40,000 UK construction firms at risk of failure by April
"Just under 40,000 UK construction firms face insolvency by the end of April, according to Red Flag Alert data.
It warns their collapse would mean £2.2bn in unpaid invoices are at risk of disappearing from construction supply chains.
The latest ONS data focusing on the business impacts of COVID-19 shows 13.6% of construction companies have low or no confidence that their businesses will survive the next three months - a predicament affecting 39,491 firms.
Red Flag Alert data reveals that when companies go out of business, they now leave behind an average insolvent debt of £55,949.
Managing Director of Red Flag Alert, Mark Halstead, said the level of insolvent debt in the construction sector is already growing at pace. It increased by 6.6% in 2020, double the rate of growth in total UK insolvent debt.
"This increase in debt could have been much higher and was supressed by the Government’s coronavirus support measures. Construction companies realise this and are lacking in confidence as they know COVID-19 grants, loans and furlough payments can’t last forever," he said.
As well as reliance on Government support, Halstead attributes low or no confidence in survival amongst construction companies to dwindling order books. The latest IHS Markit / CIPS UK Services PMI data shows construction output declined for the first time in eight months in January.
"PMI data shows shrinking order books in the services sector, which means work is drying-up for construction firms," adds Halstead. "Locked-down city centres is putting large-scale development projects on hold, which affects companies of all sizes throughout construction supply chains.
“Revenue for construction firms is disappearing fast and struggling companies are facing up to the prospect that they don’t have the cash flow to keep going much longer. Operators throughout the sector need to move quickly to call-in outstanding debts, before it’s too late and invoices are lost to insolvency. At this point, they won’t be worth the paper they’re written on.”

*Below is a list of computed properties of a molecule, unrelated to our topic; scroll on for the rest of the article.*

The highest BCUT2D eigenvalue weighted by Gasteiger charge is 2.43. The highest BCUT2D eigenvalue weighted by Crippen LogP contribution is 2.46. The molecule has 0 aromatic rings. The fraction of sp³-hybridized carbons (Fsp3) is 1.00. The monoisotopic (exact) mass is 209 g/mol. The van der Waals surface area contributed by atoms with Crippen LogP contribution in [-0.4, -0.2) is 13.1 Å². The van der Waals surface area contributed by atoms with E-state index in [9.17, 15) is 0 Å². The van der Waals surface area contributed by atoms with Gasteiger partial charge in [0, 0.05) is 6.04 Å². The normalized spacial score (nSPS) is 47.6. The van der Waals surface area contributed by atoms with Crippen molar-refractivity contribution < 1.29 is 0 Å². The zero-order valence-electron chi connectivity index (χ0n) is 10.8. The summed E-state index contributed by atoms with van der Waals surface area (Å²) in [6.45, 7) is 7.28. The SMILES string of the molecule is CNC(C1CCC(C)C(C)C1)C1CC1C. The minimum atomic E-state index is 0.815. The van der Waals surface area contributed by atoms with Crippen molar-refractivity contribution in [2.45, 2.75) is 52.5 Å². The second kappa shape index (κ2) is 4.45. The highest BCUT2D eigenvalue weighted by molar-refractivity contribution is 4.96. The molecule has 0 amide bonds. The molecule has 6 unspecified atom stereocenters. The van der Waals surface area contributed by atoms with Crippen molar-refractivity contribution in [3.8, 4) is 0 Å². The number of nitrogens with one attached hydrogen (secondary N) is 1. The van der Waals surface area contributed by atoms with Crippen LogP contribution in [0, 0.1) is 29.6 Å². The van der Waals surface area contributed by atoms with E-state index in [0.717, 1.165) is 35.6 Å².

PwC expects to see the UK unemployment rate jump by a record 2.5 percentage points in Q2, as the government’s furlough scheme ends.
Contractor issues head disputes list in 2020: Arcadis report
The average value of disputes globally rose from $30.7 million in 2019 to $54.26 million in 2020, while the length of disputes fell from 15 months in 2019 to 13.4 months, according to an Arcadis report.
The data, featured in Arcadis' 11th annual report, illustrates industry-wide ripple effects of the COVID-19 pandemic although interestingly the overall volume of disputes stayed relatively the same in 2020 as in 2019.
While trends in the value and length of disputes varied from region to region, all regions surveyed saw an increase in "mega disputes" related to bigger capital programs and private projects. Notably, more than 60% of survey respondents encountered project impacts due to COVID-19.
Owners, contractors, or subcontractors failing to understand and/or comply with their contractual obligations became the leading cause of construction disputes in 2020 (jumping from 3rd place in 2019), followed by owner-directed changes and third-party or force-majeure changes as the second and third-leading causes, respectively.
Highlights from the report include:
- Proper contract administration was a theme across the globe for the successful and early resolution of disputes
- Most disputes were settled through party-to-party negotiation, and a willingness to compromise played a key role in early resolution
- Among regions surveyed, the buildings (education, healthcare, retail/commercial, government) sector saw the most disputes
- In North America, construction dispute value rose from $18.8 million in 2019 to $37.9 million in 2020, while the length of disputes shortened from 17.6 to 14.2 months.
While cost and length have changed since 2019, risk management was still seen as the most effective claims avoidance tactic, while owner/contractor willingness to compromise was once again the top-ranked factor for the mitigation/early resolution of disputes.
"COVID-19 irrevocably changed every industry," said Roy Cooper, head of contract solutions for Arcadis North America. "Construction disputes experts will have to continue to adapt, even post-pandemic, as workforce expectations, climate events and government infrastructure funding change how projects are designed and contracted in the future."
The research presented in the report was compiled by Arcadis based on survey responses, global construction disputes the team handled in 2020 and contributions from industry experts.